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Bowl with Arabic inscription
Place of Origin: Northeastern Iran
Date: approx. 900-1000
Materials: Earthenware with underglaze slip decoration
Style or Ware: Nishapur, Samarkand
Dimensions: H. 4 5/8 in x Diam. 15 7/8 in, H. 11.7cm x Diam. 40.3 cm
Credit Line: The Avery Brundage Collection
Department: West Asian Art
Collection: Ceramics
Object Number: B60P1862
On Display: Yes
Location: Gallery 7

Description

Label:

Calligraphy, or beautiful writing, has transformed this bowl made from humble materials into something quite exceptional. A dynamic rhythm of positive and negative space results from the artistically elongated letters of the inscription. With a spare, black-and-white aesthetic this bowl demonstrates that such "epigraphic slipwares" from the Samanid period (819-1005) are some of the visually most powerful ceramics ever produced in the Islamic world. Yet they are made from the simplest of materials: earthenware covered and decorated with a watery clay mixture called slip. The wares have been assigned to various centers of production, including Nishapur and Afrasiyab (old Samarkand). They appear to have been made for local use since they are not found in excavations west of central Persia. The inscriptions are usually Arabic proverbs or maxims. The Samanid rulers fostered a highly sophisticated, multicultural society comprising different ethnic and cultural groups including Persians, Arabs, and Turks. Of noble heritage, the Samanids championed older Persian artistic and literary forms while adding new Islamic elements, including the Arabic language.

This bowl's inscription advises the owner to seek moderation in the conduct of life.

INSCRIPTION: "Take the middle road in [your] affairs; indeed it is a Salvation. Don't ride a too gentle mount or a too obstinate one."


More Information

Inscriptions: Take the middle road in [your] affairs; indeed it is a Salvation. Don't ride a too gentle mount or a too obstinate one.
Exhibition History: "Near Eastern Masterpieces", San Antonio Museum of Art, 5/16/1987 - 1/4/1988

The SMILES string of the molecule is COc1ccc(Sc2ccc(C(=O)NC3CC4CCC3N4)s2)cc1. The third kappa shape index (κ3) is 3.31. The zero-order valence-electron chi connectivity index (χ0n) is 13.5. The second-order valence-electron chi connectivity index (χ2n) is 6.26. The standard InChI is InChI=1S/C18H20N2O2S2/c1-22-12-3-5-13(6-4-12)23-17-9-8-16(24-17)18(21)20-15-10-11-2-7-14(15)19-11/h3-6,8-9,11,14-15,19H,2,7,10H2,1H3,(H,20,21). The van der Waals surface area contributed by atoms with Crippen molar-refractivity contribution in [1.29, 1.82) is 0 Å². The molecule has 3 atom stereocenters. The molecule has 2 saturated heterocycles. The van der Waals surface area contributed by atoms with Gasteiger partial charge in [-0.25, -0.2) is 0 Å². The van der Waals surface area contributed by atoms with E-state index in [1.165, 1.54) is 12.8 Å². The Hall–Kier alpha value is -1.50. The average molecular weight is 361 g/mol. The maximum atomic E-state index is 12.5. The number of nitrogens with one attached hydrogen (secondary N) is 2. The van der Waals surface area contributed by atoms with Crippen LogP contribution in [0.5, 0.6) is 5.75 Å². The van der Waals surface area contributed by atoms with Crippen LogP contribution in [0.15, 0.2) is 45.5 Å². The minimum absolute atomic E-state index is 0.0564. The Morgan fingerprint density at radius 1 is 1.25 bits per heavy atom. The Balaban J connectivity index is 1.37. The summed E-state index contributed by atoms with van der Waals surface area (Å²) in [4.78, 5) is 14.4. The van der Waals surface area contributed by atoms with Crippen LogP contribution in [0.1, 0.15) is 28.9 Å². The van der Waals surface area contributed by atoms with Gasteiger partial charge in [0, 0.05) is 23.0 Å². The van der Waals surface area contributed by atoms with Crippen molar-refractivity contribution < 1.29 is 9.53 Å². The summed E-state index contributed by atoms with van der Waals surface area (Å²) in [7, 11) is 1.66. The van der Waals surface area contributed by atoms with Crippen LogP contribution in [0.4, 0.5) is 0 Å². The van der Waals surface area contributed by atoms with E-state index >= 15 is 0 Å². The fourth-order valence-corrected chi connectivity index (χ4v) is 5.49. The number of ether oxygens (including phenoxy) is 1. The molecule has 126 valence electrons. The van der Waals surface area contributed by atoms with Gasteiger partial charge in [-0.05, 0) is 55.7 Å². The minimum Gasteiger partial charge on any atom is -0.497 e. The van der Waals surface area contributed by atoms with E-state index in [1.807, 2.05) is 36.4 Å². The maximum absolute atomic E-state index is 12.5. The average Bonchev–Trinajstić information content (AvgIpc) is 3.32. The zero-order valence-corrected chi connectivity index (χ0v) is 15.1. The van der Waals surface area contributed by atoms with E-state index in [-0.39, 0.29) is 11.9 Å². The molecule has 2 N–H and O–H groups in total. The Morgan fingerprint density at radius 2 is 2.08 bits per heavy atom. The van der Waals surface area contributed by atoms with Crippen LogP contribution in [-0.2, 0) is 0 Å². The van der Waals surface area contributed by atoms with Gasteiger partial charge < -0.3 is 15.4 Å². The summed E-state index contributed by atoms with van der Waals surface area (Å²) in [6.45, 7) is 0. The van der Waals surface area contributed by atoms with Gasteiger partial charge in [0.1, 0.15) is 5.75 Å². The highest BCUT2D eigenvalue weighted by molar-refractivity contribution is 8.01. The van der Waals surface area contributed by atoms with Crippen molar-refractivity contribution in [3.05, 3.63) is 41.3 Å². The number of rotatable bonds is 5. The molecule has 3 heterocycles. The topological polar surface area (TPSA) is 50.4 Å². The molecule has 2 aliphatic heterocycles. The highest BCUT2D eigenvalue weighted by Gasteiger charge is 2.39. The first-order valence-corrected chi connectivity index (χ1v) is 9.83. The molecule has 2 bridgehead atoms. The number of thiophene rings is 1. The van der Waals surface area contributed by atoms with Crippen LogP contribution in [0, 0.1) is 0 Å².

"Ancient Middle Eastern Objects" wall case (renewable annually), deYoung Museum, 4/13/1988 - 10/21/1992
Label:

Calligraphy, or beautiful writing, has transformed this bowl made from humble materials into something quite exceptional. A dynamic rhythm of positive and negative space results from the artistically elongated letters of the inscription. With a spare, black-and-white aesthetic this bowl demonstrates that such "epigraphic slipwares" from the Samanid period (819-1005) are some of the visually most powerful ceramics ever produced in the Islamic world. Yet they are made from the simplest of materials: earthenware covered and decorated with a watery clay mixture called slip. The wares have been assigned to various centers of production, including Nishapur and Afrasiyab (old Samarkand). They appear to have been made for local use since they are not found in excavations west of central Persia. The inscriptions are usually Arabic proverbs or maxims. The Samanid rulers fostered a highly sophisticated, multicultural society comprising different ethnic and cultural groups including Persians, Arabs, and Turks. Of noble heritage, the Samanids championed older Persian artistic and literary forms while adding new Islamic elements, including the Arabic language.

This bowl's inscription advises the owner to seek moderation in the conduct of life.

INSCRIPTION: "Take the middle road in [your] affairs; indeed it is a Salvation. Don't ride a too gentle mount or a too obstinate one."


Inscriptions: Take the middle road in [your] affairs; indeed it is a Salvation. Don't ride a too gentle mount or a too obstinate one.
Exhibition History: "Near Eastern Masterpieces", San Antonio Museum of Art, 5/16/1987 - 1/4/1988
"Ancient Middle Eastern Objects" wall case (renewable annually), deYoung Museum, 4/13/1988 - 10/21/1992